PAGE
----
Angioplasty of three coronary arteries per animal was performed in six minipigs, with a follow-up period of four weeks (comparisons of vehicle, AP-1 consensus dODN and AP-1 mutant dODN, n = 3; comparisons of vehicle, C/EBP consensus dODN and C/EBP mutant dODN, n = 3), and of two coronary arteries per animal in 16 minipigs, with a follow-up period of 48 h (comparison of vehicle and AP-1 consensus dODN, n = 4), four weeks (comparison of vehicle and AP-1 consensus dODN, n = 5; AP-1 consensus dODN vs. AP-1 mutant dODN, n = 4) or eight weeks (comparison of AP-1 consensus dODN and AP-1 mutant dODN, n = 3).
The results are expressed as the mean value ± SEM, with n referring to the number of coronary arteries analyzed per treatment group, regardless of comparisons made in individual animals. Statistical analysis using InStat software, version 3.0 (GraphPad, San Diego, California) was performed by Kruskal-Wallis one-way analysis of variance, followed by Dunn’s post test for selected groups or the unpaired ttest with the Welch correction, as appropriate (comparisons of three or two treatment groups, respectively), with p < 0.05 considered as statistically significant.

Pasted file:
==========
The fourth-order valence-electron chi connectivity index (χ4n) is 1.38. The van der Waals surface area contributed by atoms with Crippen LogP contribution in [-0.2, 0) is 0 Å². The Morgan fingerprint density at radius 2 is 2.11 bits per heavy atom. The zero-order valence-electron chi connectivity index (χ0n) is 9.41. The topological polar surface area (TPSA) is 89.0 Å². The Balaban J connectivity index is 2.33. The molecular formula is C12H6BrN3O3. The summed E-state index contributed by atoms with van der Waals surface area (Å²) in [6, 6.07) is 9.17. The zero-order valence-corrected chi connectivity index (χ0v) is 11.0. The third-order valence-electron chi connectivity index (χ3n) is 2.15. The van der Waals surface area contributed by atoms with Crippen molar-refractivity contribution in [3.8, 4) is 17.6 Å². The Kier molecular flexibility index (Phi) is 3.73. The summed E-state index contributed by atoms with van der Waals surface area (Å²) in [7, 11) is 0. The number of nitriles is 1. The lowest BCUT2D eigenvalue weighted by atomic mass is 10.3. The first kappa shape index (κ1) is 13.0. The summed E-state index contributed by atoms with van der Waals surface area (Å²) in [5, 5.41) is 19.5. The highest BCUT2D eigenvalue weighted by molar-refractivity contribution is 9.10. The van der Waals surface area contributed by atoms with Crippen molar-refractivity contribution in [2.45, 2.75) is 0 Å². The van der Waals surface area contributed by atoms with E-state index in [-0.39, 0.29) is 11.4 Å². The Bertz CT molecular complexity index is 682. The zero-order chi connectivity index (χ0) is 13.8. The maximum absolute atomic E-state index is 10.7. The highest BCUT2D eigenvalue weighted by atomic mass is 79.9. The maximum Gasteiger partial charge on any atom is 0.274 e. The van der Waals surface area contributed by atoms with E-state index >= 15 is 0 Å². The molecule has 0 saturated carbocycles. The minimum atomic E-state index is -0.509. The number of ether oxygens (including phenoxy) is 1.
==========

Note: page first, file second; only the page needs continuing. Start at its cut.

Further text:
Serum cholesterol level
Animals were fed a standard diet supplemented with 2% cholesterol and 10 g/day of sodium cholate for at least eight weeks before PTCA, because in a previous study (11), cholesterol levels remained stable thereafter. This resulted in an increase in serum cholesterol from 69.4 ± 19.4 mg/dl at baseline to 211.3 ± 42.6 mg/dl at the time of PTCA (n = 22).
Effect of the AP-1 consensus dODN on ET-1 synthesis
In a separate series of experiments, immunohistochemical analysis of coronary arteries harvested at 2, 3, 4, 7, 14 and 28 days after stent placement (n = 3 per time point) revealed positive ET-1 staining, beginning at day 2 and reaching a maximum at day 4; after 28 days, all segments stained negative (A. B. Buchwald, unpublished observation). Hence, ET-1 synthesis in this model starts early after PTCA and subsides after approximately two weeks.